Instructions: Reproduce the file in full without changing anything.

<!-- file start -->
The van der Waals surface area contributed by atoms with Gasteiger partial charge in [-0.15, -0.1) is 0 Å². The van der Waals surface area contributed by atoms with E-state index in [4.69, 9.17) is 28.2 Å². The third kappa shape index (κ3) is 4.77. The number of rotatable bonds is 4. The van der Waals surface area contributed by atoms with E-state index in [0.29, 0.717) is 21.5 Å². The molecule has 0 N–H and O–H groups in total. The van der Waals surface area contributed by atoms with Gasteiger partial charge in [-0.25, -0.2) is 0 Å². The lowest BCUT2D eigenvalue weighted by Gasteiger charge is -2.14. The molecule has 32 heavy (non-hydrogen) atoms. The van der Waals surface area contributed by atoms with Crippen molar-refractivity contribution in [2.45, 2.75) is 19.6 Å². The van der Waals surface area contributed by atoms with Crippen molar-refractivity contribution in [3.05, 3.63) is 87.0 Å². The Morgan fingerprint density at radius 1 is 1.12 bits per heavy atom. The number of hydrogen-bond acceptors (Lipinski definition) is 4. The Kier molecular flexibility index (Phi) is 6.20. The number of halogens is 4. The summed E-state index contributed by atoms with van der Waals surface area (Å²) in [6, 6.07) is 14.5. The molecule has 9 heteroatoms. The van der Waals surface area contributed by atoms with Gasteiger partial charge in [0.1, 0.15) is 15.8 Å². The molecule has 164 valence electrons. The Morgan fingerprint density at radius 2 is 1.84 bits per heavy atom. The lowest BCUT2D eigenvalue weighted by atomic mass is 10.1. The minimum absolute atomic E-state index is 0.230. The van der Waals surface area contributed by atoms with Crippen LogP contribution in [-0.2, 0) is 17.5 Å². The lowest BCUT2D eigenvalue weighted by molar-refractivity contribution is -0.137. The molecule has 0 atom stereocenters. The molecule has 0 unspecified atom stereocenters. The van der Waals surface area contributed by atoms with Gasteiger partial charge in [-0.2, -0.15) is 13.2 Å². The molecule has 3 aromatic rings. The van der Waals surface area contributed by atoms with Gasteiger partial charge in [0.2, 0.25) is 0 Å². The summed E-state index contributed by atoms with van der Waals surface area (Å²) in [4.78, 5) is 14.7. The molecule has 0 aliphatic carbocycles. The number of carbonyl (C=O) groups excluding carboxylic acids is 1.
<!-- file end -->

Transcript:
The van der Waals surface area contributed by atoms with Gasteiger partial charge in [-0.15, -0.1) is 0 Å². The van der Waals surface area contributed by atoms with E-state index in [4.69, 9.17) is 28.2 Å². The third kappa shape index (κ3) is 4.77. The number of rotatable bonds is 4. The van der Waals surface area contributed by atoms with E-state index in [0.29, 0.717) is 21.5 Å². The molecule has 0 N–H and O–H groups in total. The van der Waals surface area contributed by atoms with Gasteiger partial charge in [-0.25, -0.2) is 0 Å². The lowest BCUT2D eigenvalue weighted by Gasteiger charge is -2.14. The molecule has 32 heavy (non-hydrogen) atoms. The van der Waals surface area contributed by atoms with Crippen molar-refractivity contribution in [2.45, 2.75) is 19.6 Å². The van der Waals surface area contributed by atoms with Crippen molar-refractivity contribution in [3.05, 3.63) is 87.0 Å². The Morgan fingerprint density at radius 1 is 1.12 bits per heavy atom. The number of hydrogen-bond acceptors (Lipinski definition) is 4. The Kier molecular flexibility index (Phi) is 6.20. The number of halogens is 4. The summed E-state index contributed by atoms with van der Waals surface area (Å²) in [6, 6.07) is 14.5. The molecule has 9 heteroatoms. The van der Waals surface area contributed by atoms with Gasteiger partial charge in [0.1, 0.15) is 15.8 Å². The molecule has 164 valence electrons. The Morgan fingerprint density at radius 2 is 1.84 bits per heavy atom. The lowest BCUT2D eigenvalue weighted by atomic mass is 10.1. The minimum absolute atomic E-state index is 0.230. The van der Waals surface area contributed by atoms with Crippen LogP contribution in [-0.2, 0) is 17.5 Å². The lowest BCUT2D eigenvalue weighted by molar-refractivity contribution is -0.137. The molecule has 0 atom stereocenters. The molecule has 0 unspecified atom stereocenters. The van der Waals surface area contributed by atoms with Gasteiger partial charge in [-0.2, -0.15) is 13.2 Å². The molecule has 3 aromatic rings. The van der Waals surface area contributed by atoms with Gasteiger partial charge in [0.2, 0.25) is 0 Å². The summed E-state index contributed by atoms with van der Waals surface area (Å²) in [4.78, 5) is 14.7. The molecule has 0 aliphatic carbocycles. The number of carbonyl (C=O) groups excluding carboxylic acids is 1.